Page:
Tuesday, 13 March 2012

Volume of the $n$-ball

The following is a simple and beautiful proof, shown to me to my great delight while I was in high school, that the $n$-ball of radius $r$ has $n$-volume
\[\frac{\pi^{n/2} r^n}{\Gamma(\frac{n}{2}+1)}\]
Although I expect most people will know it, I believe that everybody should see it. I don't know the history of it, and would be interested in learning.

Suppose that the $n$-ball $B^n$ of radius $1$ has $n$-volume $V_n(1)$. Then, by considering linear transformations, the $n$-ball $rB^n$ of radius $r$ has $n$-volume $V_n(r) = V_n(1) r^n$. Moreover, differentiating this with respect to $r$ should produce the surface $(n-1)$-volume of the $(n-1)$-sphere $S^{n-1} = \partial B^n$: thus we expect $\text{vol}^{(n-1)}(S^{n-1}) = V_n(1) n r^{n-1}$.

Now consider the integral
\[I = \int_{\mathbf{R}^n} e^{-\pi|x|^2}\,dx.\]
We will compute $I$ in two different ways. On the one hand,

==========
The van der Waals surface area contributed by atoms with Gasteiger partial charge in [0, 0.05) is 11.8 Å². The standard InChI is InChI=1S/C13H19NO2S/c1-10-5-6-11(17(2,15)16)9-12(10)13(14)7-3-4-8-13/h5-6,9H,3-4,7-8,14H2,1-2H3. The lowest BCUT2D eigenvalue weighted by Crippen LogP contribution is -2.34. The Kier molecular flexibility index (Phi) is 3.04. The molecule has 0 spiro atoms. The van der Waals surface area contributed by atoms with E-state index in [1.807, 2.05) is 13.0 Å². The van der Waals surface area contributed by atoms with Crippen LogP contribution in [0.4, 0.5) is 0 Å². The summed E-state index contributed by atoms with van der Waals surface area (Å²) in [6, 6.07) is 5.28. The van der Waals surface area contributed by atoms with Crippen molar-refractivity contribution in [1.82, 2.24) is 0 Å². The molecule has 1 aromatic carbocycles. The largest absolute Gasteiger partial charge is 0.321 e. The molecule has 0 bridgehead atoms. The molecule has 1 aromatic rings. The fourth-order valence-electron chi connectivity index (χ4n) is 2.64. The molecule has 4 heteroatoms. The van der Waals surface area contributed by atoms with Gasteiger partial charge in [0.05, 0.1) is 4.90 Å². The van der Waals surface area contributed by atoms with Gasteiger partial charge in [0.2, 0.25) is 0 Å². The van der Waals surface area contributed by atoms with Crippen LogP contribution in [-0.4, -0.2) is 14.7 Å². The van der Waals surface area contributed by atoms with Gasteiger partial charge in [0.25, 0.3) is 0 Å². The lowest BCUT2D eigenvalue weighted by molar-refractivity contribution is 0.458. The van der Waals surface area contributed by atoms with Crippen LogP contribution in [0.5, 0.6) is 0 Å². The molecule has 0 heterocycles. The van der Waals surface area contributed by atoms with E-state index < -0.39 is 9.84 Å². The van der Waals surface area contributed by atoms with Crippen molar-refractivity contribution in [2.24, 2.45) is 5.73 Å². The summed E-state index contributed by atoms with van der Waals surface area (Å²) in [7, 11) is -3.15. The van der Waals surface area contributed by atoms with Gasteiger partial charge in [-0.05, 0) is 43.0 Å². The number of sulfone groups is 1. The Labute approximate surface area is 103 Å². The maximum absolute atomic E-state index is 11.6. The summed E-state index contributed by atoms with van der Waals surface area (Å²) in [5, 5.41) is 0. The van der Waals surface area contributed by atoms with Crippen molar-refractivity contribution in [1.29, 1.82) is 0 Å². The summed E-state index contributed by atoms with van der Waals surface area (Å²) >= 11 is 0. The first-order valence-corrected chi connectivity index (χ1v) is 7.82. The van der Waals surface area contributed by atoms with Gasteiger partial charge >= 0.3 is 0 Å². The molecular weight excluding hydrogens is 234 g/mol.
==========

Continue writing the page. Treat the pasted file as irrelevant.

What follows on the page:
\[I = \int_{-\infty}^{+\infty}\cdots\int_{-\infty}^{+\infty} e^{-\pi x_1^2 -\cdots - \pi x_n^2}\,dx_1\cdots dx_n = \left(\int_{-\infty}^{+\infty} e^{-\pi x^2}\,dx\right)^n = 1\]
On the other hand, the form $I$ suggests introducing a radial coordinate $r=|x|$. Computing this way,
\[I = \int_0^\infty e^{-\pi r^2} (V_n(1) n r^{n-1})\,dr = \frac{n V_n(1)}{\pi^{n/2}} \int_0^\infty e^{-t^2} t^{n-1}\, dt\qquad\quad\]
\[\qquad\quad= \frac{n V_n(1)}{2 \pi^{n/2}} \int_0^\infty e^{-s} s^{n/2-1}\,ds = \frac{n V_n(1)}{2 \pi^{n/2}} \Gamma(n/2) = \frac{V_n(1)\Gamma(n/2+1)}{\pi^{n/2}}.\]

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